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Italy GP2 and GP3 Preview
Posted by: newsla on Sep 02, 2014 - 03:18 PM
GP2 News
Italy GP2 and GP3 Preview

The GP2 and GP3 nominations for Monza this weekend, close to the home of Pirelli, are the same as those made for Spa two weeks ago: P Zero Orange hard and P Zero White medium. The GP3 Series also receives exactly the same nomination as Spa: Pirelli’s medium compound.


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Although the two circuits are very different, they have some points in common: high-energy demands on the tyres caused by fast corners, long straights and heavy braking. These can cause the tyres to heat up close to their maximum operating temperatures, particularly if ambient conditions are hot as well, which is often the case in Italy.

As a result, the two hardest tyres in the range have been chosen for GP2. For GP3, the wide-ranging capabilities of the medium compound are enough to cover the wide range of demands that Monza imposes on the tyres.

The Italian circuit is set to host some of the fastest races of the year, both in GP2 and GP3. This is also down to low levels of downforce, with the set-up designed to enhance maximum speed on the straights. Because of this, the cars rely on mechanical grip from the tyres to negotiate the corners. Finding the right compromise in the set-up at Monza, with the correct amount of downforce to be quick through both the corners and the straights, is the key to success at the legendary ‘temple of speed’.

Pirelli’s racing manager says:

Mario Isola: “As the GP2 and GP3 Series begin to draw to a close this year, the competition becomes even closer, with tyre strategy and management able to make a crucial difference. We’ve gone for the same nomination as Spa, as these circuits place some of the biggest demands on tyres that we see all year in GP2 and GP3. Despite this, the medium tyre in GP3 is still more than capable of absorbing all the forces placed on it throughout the race weekend – even though the tyre allocation is much smaller than that of both Formula One and GP2. We expect strategy to play the same key role as it has always done this year in GP2, with the teams using pit stop tactics to boost track position: especially if they have qualified further down the grid than expected. Ambient temperatures should be more stable in Italy than in Belgium, but there is still the possibility of rain. Finally, we are proud to welcome everyone from both series to our home race, which is always a very important occasion for us.”

The challenge for the tyres:

The three areas that work the tyres hardest at Monza are the first chicane (characterised by heavy braking), the Variante Ascari (with rapid changes of direction) and the famous Parabolica: a long and open corner that generates big lateral forces.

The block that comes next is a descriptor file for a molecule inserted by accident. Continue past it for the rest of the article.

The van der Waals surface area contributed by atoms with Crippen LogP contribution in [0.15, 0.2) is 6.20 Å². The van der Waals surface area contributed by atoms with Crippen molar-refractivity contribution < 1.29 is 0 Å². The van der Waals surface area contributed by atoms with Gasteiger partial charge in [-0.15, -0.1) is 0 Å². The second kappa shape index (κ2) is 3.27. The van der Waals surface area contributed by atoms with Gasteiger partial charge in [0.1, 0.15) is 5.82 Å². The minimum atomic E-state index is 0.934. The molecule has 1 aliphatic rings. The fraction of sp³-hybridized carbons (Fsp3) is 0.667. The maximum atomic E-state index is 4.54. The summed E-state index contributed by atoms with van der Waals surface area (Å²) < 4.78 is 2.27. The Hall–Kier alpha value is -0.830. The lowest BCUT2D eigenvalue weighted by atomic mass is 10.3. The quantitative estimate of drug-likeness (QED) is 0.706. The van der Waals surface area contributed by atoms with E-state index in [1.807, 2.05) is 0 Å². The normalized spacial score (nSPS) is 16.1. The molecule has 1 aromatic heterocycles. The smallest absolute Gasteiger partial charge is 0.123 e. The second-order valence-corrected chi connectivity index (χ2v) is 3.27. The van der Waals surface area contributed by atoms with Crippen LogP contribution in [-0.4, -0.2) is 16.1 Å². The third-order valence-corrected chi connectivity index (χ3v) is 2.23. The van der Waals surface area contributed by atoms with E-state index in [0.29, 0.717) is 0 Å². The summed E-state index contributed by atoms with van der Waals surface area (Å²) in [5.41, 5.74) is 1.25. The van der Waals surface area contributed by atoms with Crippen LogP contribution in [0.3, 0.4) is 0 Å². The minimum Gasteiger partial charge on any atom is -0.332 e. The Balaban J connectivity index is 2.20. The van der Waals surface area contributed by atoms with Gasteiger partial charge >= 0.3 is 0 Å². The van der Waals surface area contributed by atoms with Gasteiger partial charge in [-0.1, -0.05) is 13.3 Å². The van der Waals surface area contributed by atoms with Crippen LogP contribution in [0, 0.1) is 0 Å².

Another key element of Monza is the kerbs. The drivers hit these extremely hard through the chicanes, with the tyre playing a key role in absorbing the impact. As a result of the low downforce set-up, wheels can also lock up under braking. This carries a risk of flat-spotting the tyres, which is particularly to be avoided in GP2 and GP3, with its limited tyre allocation.

The race and the rules:


Every car will have five sets of dry tyres and three sets of wet weather tyres available for the
GP2 race weekend. The five sets of dry tyres comprise three sets of the harder compound
(hard) and two sets of the softer compound (medium).

The drivers can use their tyre allocation in any way they like, but at least one set of each compound must be used in the feature race (unless it is a wet race). One set of the hard compound must be returned after free practice.

Qualifying takes place at 15:55 on Friday. Race One on Saturday is run at 15:40 over 30 laps and each driver must complete one compulsory pit stop. This cannot take place within the first six laps.

The grid for Race Two on Sunday at 10:35 is determined by the finishing order of the first race, with the top eight positions reversed. Race Two is run over 21 laps, with no compulsory pit stops.


Every car will have three sets of dry tyres and two sets of wet weather tyres available for the GP3 race weekend. Only one compound is nominated: medium for this weekend. The drivers can use the tyre allocation in any way they like. All the GP3 compounds carry yellow markings.

Drivers are allowed to carry over one tyre set from the previous round for use in free practice only. As the same compounds were used in Spa, this will be of particular advantage in Monza.

There is one practice session, one qualifying session and two races in GP3. Qualifying takes place at 09:45 on Saturday morning, after a single free practice session on Friday at 17:50. Race One starts at 17:20 on Saturday and lasts for 17 laps, followed by Race Two at 09:25 on Sunday (also 17 laps). The grid for Race Two is determined by the finishing order of the first race, with the top eight positions reversed.

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